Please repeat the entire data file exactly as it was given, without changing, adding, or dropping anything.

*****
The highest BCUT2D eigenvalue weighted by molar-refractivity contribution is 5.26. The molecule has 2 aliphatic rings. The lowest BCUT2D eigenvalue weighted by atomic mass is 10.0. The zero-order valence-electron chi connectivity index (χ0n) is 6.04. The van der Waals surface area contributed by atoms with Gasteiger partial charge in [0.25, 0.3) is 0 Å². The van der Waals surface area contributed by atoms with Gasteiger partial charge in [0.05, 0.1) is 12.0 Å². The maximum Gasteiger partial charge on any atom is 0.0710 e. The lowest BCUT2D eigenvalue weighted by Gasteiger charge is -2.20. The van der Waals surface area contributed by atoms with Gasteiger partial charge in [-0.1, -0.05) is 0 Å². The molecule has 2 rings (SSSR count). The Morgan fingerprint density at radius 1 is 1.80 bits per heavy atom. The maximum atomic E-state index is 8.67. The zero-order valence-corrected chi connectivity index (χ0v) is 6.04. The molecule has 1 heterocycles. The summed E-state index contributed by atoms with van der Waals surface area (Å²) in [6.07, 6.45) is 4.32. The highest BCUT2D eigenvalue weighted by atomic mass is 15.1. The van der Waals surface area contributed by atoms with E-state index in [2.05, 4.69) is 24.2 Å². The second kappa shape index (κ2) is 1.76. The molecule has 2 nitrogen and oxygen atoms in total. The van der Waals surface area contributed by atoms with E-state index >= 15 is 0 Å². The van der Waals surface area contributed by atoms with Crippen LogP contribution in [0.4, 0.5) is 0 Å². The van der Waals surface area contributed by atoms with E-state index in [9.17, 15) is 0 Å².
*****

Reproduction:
The highest BCUT2D eigenvalue weighted by molar-refractivity contribution is 5.26. The molecule has 2 aliphatic rings. The lowest BCUT2D eigenvalue weighted by atomic mass is 10.0. The zero-order valence-electron chi connectivity index (χ0n) is 6.04. The van der Waals surface area contributed by atoms with Gasteiger partial charge in [0.25, 0.3) is 0 Å². The van der Waals surface area contributed by atoms with Gasteiger partial charge in [0.05, 0.1) is 12.0 Å². The maximum Gasteiger partial charge on any atom is 0.0710 e. The lowest BCUT2D eigenvalue weighted by Gasteiger charge is -2.20. The van der Waals surface area contributed by atoms with Gasteiger partial charge in [-0.1, -0.05) is 0 Å². The molecule has 2 rings (SSSR count). The Morgan fingerprint density at radius 1 is 1.80 bits per heavy atom. The maximum atomic E-state index is 8.67. The zero-order valence-corrected chi connectivity index (χ0v) is 6.04. The molecule has 1 heterocycles. The summed E-state index contributed by atoms with van der Waals surface area (Å²) in [6.07, 6.45) is 4.32. The highest BCUT2D eigenvalue weighted by atomic mass is 15.1. The van der Waals surface area contributed by atoms with E-state index in [2.05, 4.69) is 24.2 Å². The second kappa shape index (κ2) is 1.76. The molecule has 2 nitrogen and oxygen atoms in total. The van der Waals surface area contributed by atoms with E-state index >= 15 is 0 Å². The van der Waals surface area contributed by atoms with Crippen LogP contribution in [0.4, 0.5) is 0 Å². The van der Waals surface area contributed by atoms with E-state index in [9.17, 15) is 0 Å².